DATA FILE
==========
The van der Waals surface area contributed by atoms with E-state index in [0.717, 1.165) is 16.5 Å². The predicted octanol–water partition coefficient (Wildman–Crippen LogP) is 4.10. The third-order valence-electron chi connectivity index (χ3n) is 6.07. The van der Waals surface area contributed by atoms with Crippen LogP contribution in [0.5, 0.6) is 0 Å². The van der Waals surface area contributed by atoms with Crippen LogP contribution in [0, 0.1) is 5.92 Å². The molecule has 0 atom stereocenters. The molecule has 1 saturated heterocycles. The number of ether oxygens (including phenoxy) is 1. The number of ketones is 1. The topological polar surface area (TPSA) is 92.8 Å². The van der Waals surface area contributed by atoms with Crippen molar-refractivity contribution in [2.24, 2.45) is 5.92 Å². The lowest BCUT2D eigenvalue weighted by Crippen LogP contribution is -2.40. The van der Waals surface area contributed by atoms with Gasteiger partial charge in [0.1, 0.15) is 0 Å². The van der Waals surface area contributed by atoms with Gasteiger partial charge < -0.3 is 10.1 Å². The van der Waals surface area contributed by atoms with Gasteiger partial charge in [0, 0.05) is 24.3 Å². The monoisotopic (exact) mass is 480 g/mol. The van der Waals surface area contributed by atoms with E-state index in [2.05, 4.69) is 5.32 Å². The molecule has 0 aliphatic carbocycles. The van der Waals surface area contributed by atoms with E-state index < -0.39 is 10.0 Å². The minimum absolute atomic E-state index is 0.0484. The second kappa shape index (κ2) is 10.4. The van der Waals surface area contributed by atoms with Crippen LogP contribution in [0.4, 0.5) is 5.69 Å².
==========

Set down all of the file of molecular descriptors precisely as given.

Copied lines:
The van der Waals surface area contributed by atoms with E-state index in [0.717, 1.165) is 16.5 Å². The predicted octanol–water partition coefficient (Wildman–Crippen LogP) is 4.10. The third-order valence-electron chi connectivity index (χ3n) is 6.07. The van der Waals surface area contributed by atoms with Crippen LogP contribution in [0.5, 0.6) is 0 Å². The van der Waals surface area contributed by atoms with Crippen LogP contribution in [0, 0.1) is 5.92 Å². The molecule has 0 atom stereocenters. The molecule has 1 saturated heterocycles. The number of ether oxygens (including phenoxy) is 1. The number of ketones is 1. The topological polar surface area (TPSA) is 92.8 Å². The van der Waals surface area contributed by atoms with Crippen molar-refractivity contribution in [2.24, 2.45) is 5.92 Å². The lowest BCUT2D eigenvalue weighted by Crippen LogP contribution is -2.40. The van der Waals surface area contributed by atoms with Gasteiger partial charge in [0.1, 0.15) is 0 Å². The van der Waals surface area contributed by atoms with Gasteiger partial charge < -0.3 is 10.1 Å². The van der Waals surface area contributed by atoms with Gasteiger partial charge in [0, 0.05) is 24.3 Å². The monoisotopic (exact) mass is 480 g/mol. The van der Waals surface area contributed by atoms with E-state index in [2.05, 4.69) is 5.32 Å². The molecule has 0 aliphatic carbocycles. The van der Waals surface area contributed by atoms with E-state index < -0.39 is 10.0 Å². The minimum absolute atomic E-state index is 0.0484. The second kappa shape index (κ2) is 10.4. The van der Waals surface area contributed by atoms with Crippen LogP contribution in [0.4, 0.5) is 5.69 Å².